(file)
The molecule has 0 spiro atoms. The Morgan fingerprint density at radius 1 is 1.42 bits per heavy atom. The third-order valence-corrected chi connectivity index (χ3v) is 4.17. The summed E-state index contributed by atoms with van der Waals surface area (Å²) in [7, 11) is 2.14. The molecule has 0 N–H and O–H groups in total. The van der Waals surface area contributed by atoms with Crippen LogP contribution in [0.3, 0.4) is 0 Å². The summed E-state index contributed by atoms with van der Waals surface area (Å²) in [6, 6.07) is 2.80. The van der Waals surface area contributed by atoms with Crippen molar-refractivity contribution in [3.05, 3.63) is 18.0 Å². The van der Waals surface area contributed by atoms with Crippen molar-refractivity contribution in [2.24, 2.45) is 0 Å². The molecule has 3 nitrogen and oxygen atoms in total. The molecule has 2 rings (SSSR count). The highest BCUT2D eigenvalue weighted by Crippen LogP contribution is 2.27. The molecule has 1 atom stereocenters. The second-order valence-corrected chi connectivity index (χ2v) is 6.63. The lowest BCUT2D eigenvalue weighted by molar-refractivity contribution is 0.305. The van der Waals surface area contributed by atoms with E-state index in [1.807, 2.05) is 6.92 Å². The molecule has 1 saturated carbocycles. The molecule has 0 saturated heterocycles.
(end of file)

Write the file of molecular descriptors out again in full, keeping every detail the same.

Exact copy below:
The molecule has 0 spiro atoms. The Morgan fingerprint density at radius 1 is 1.42 bits per heavy atom. The third-order valence-corrected chi connectivity index (χ3v) is 4.17. The summed E-state index contributed by atoms with van der Waals surface area (Å²) in [7, 11) is 2.14. The molecule has 0 N–H and O–H groups in total. The van der Waals surface area contributed by atoms with Crippen LogP contribution in [0.3, 0.4) is 0 Å². The summed E-state index contributed by atoms with van der Waals surface area (Å²) in [6, 6.07) is 2.80. The van der Waals surface area contributed by atoms with Crippen molar-refractivity contribution in [3.05, 3.63) is 18.0 Å². The van der Waals surface area contributed by atoms with Crippen molar-refractivity contribution in [2.24, 2.45) is 0 Å². The molecule has 3 nitrogen and oxygen atoms in total. The molecule has 2 rings (SSSR count). The highest BCUT2D eigenvalue weighted by Crippen LogP contribution is 2.27. The molecule has 1 atom stereocenters. The second-order valence-corrected chi connectivity index (χ2v) is 6.63. The lowest BCUT2D eigenvalue weighted by molar-refractivity contribution is 0.305. The van der Waals surface area contributed by atoms with E-state index in [1.807, 2.05) is 6.92 Å². The molecule has 1 saturated carbocycles. The molecule has 0 saturated heterocycles.